I was so cool. It amused me how music fans mimicked the choreography of worship--you know, hands raised in the air, shouts and claps and all that. I stood at the margins, one foot in the fray, one foot out. I wanted to inch up as close as I could to the frontier of sin without getting burned. Instead I just got depressed.

I banked on my concept of Christian grace. It meant you could do whatever you wanted to do then shed a crocodile tear, and Jesus would forgive you, spritz you up and let you start another sin tab. You could call it cheap grace. It demanded nothing of me, which was fine, because there was nothing costly I intended to give.

I guess deep inside I knew there was a battle going on for my soul. I just figured I could pull out a victory before I got too old.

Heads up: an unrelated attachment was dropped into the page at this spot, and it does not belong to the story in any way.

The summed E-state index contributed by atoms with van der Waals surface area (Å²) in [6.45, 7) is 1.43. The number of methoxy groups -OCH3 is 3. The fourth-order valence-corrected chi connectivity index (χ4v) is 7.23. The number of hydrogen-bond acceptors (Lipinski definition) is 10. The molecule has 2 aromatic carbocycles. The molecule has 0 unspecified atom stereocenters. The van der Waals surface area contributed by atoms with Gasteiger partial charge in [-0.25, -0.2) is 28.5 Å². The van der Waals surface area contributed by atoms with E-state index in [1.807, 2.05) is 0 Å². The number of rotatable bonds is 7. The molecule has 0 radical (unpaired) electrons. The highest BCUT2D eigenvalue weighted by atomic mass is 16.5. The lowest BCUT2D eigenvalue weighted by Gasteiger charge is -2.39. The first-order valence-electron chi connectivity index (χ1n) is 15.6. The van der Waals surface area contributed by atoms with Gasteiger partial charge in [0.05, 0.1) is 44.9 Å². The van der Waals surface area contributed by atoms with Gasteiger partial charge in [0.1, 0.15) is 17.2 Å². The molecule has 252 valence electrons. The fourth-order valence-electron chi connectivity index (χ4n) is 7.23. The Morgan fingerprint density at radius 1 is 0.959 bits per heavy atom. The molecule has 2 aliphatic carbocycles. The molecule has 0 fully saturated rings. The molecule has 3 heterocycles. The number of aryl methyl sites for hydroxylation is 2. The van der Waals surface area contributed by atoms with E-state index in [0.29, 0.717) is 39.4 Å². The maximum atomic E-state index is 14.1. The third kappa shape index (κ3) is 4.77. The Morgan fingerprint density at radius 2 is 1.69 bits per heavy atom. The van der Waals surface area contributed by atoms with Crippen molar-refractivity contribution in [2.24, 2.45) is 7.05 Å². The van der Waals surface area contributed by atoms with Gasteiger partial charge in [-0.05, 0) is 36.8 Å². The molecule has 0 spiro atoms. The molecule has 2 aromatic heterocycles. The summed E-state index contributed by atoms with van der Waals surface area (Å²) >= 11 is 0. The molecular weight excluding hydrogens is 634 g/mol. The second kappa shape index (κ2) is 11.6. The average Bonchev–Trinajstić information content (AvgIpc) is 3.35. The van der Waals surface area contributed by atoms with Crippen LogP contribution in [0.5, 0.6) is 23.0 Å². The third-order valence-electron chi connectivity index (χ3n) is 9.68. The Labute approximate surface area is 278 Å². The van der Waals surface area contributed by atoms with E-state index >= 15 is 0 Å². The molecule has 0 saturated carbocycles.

There was a particular moment when I looked around me, and all of the people I'd admired most had abandoned the ideals they taught me. The Christians I'd looked up to had gone AWOL from their faith, settling for a religious mediocrity marked by compromise at every turn. Their "facts," it seemed, had failed them too.

No, I wasn't involved in any of the big, juicy transgressions that make for sensational testimonies later in life. But I couldn't shake the crushing weight of my ordinary, everyday sin.

It was probably in depression that I saw my real condition, the filth of self. If that's the case, thank God for depression. Maybe it's a shadow cast by truth.